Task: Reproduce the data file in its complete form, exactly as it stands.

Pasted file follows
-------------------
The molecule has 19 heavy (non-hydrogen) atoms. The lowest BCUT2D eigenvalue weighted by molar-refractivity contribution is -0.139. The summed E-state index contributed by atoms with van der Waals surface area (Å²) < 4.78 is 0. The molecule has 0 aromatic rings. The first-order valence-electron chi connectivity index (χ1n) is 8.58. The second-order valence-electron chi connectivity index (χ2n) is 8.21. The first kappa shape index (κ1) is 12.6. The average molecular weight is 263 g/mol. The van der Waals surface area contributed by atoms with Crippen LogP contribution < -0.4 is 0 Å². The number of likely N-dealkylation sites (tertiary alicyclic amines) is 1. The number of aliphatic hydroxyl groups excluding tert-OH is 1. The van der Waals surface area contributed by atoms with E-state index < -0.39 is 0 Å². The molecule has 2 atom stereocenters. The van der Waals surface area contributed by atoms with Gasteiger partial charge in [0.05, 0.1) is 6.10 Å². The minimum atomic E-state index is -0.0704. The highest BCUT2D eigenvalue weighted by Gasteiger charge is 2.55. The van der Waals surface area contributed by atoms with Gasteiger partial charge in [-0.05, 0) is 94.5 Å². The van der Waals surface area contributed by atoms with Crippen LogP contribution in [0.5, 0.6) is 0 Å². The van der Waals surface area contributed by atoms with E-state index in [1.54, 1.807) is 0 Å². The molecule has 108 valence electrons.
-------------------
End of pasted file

The molecule has 19 heavy (non-hydrogen) atoms. The lowest BCUT2D eigenvalue weighted by molar-refractivity contribution is -0.139. The summed E-state index contributed by atoms with van der Waals surface area (Å²) < 4.78 is 0. The molecule has 0 aromatic rings. The first-order valence-electron chi connectivity index (χ1n) is 8.58. The second-order valence-electron chi connectivity index (χ2n) is 8.21. The first kappa shape index (κ1) is 12.6. The average molecular weight is 263 g/mol. The van der Waals surface area contributed by atoms with Crippen LogP contribution < -0.4 is 0 Å². The number of likely N-dealkylation sites (tertiary alicyclic amines) is 1. The number of aliphatic hydroxyl groups excluding tert-OH is 1. The van der Waals surface area contributed by atoms with E-state index < -0.39 is 0 Å². The molecule has 2 atom stereocenters. The van der Waals surface area contributed by atoms with Gasteiger partial charge in [0.05, 0.1) is 6.10 Å². The minimum atomic E-state index is -0.0704. The highest BCUT2D eigenvalue weighted by Gasteiger charge is 2.55. The van der Waals surface area contributed by atoms with Gasteiger partial charge in [-0.05, 0) is 94.5 Å². The van der Waals surface area contributed by atoms with Crippen LogP contribution in [0.5, 0.6) is 0 Å². The van der Waals surface area contributed by atoms with E-state index in [1.54, 1.807) is 0 Å². The molecule has 108 valence electrons.